The value of investments in socially beneficial businesses and projects now stands at £1.5 billion, according to the first report of its kind in the UK.
Big Society Capital, the social investment organisation and author of the report, found that nearly 3,500 social investments had been made by the end of 2015, with around 3,000 different charities and social enterprises currently benefiting from the growing trend to invest money with a purpose beyond profit.
The report also found that:
- Two-thirds (70%) of social investment is channelled to charities, and social enterprises with some kind of asset lock, which means that the capital cannot be used for private gain (making profit from share holdings, for example), which is more akin to charity giving. The rest of social investment (30%) is focused on social enterprises and profit-with-purpose companies without an asset lock, meaning investors can expect some form of return on their capital over time.
- Higher-risk products are now a significant part of overall social investment. Social bank loans to asset-locked organisations are still the single most prevalent product, but products such as social property funds (8%), unsecured loans (10%), community shares (6%), charity bonds (6%), and equity-like products (2%) have emerged strongly in recent years.
- Social investment deal-flow in the 2015 calendar year saw around £428m of deals offered to about 700 charities and social enterprises. It appears that deal-flow has more than doubled in value since 2011, representing roughly a 20% annual growth rate. A lot of the growth in deal-flow has come via higher risk products.
The Government is looking at ways to make socially-minded investing more appealing to a wider audience of smaller, private investors rather than institutions, who currently make up the lion’s share of the demand. Big Society Capital calls this the “Mass Participation” strand of growth and highlights community shares and Social Investment Tax Relief (SITR) products as the biggest contributors here. Community shares contributed £96 million in total, or 6%, through 353 investments. Social Investment Tax Relief contributed £1 million, through 9 investments.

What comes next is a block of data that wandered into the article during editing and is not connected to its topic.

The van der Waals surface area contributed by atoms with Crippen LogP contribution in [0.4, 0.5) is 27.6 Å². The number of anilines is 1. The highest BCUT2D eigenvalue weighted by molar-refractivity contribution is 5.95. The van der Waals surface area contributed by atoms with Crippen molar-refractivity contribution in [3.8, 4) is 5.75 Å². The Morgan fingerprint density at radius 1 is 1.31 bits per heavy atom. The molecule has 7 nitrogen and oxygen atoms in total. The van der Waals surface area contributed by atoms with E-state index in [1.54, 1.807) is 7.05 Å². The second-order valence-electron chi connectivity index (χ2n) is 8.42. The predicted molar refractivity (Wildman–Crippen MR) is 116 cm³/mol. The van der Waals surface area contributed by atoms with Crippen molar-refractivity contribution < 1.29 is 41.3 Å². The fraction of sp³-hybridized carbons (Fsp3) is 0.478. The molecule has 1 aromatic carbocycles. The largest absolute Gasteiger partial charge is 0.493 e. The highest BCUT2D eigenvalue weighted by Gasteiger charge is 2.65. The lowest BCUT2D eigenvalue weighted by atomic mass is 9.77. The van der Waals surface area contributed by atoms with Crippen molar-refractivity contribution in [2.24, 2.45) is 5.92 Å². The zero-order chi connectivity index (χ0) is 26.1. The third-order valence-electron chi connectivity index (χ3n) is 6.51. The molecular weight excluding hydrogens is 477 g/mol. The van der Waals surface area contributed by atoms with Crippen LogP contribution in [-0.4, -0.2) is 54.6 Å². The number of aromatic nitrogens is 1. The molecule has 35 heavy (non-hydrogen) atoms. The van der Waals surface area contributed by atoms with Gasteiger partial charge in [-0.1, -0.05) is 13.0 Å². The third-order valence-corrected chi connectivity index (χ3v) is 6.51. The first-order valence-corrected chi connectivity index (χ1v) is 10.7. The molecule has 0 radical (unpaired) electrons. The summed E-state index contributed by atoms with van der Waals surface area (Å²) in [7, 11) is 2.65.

Matt Robinson, the outgoing Head of Strategy at Big Society Capital and the report’s author said: “We believe that social investment in the UK is now helping thousands of charities and social enterprises. We are seeing a diverse range of different investment products, with quite significant growth in higher-risk forms of capital such as unsecured loans, community shares and charity bonds. This research also shows that social investment deal-flow is growing, and is more than double the level of five years ago.”
Cliff Prior, Big Society Capital’s new Chief Executive Officer said: “Big Society Capital’s job is to make sure that charities and social enterprises can get the investment they need to do more of their fantastic work. It’s vital to have a good understanding of where social investment is today, as the starting point to chart a course for the future. This report helps with that, and builds on Big Society Capital’s commitment to improved data and transparency around social investment.”